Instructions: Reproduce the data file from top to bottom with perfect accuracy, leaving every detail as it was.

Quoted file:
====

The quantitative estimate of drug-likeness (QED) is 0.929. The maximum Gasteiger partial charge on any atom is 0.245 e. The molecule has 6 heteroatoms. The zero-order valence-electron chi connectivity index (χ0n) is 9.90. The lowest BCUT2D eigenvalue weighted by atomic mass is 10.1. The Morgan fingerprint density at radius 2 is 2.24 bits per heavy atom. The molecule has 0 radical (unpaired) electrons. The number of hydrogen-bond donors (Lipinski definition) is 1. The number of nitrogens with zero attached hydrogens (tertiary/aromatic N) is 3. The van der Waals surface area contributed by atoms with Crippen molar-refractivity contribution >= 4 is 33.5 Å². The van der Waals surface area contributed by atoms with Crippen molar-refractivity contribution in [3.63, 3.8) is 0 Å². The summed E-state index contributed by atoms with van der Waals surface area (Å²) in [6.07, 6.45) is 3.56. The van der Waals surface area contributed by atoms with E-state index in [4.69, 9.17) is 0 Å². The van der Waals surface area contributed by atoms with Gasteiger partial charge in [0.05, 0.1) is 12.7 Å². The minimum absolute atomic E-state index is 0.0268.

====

The quantitative estimate of drug-likeness (QED) is 0.929. The maximum Gasteiger partial charge on any atom is 0.245 e. The molecule has 6 heteroatoms. The zero-order valence-electron chi connectivity index (χ0n) is 9.90. The lowest BCUT2D eigenvalue weighted by atomic mass is 10.1. The Morgan fingerprint density at radius 2 is 2.24 bits per heavy atom. The molecule has 0 radical (unpaired) electrons. The number of hydrogen-bond donors (Lipinski definition) is 1. The number of nitrogens with zero attached hydrogens (tertiary/aromatic N) is 3. The van der Waals surface area contributed by atoms with Crippen molar-refractivity contribution >= 4 is 33.5 Å². The van der Waals surface area contributed by atoms with Crippen molar-refractivity contribution in [3.63, 3.8) is 0 Å². The summed E-state index contributed by atoms with van der Waals surface area (Å²) in [6.07, 6.45) is 3.56. The van der Waals surface area contributed by atoms with E-state index in [4.69, 9.17) is 0 Å². The van der Waals surface area contributed by atoms with Gasteiger partial charge in [0.05, 0.1) is 12.7 Å². The minimum absolute atomic E-state index is 0.0268.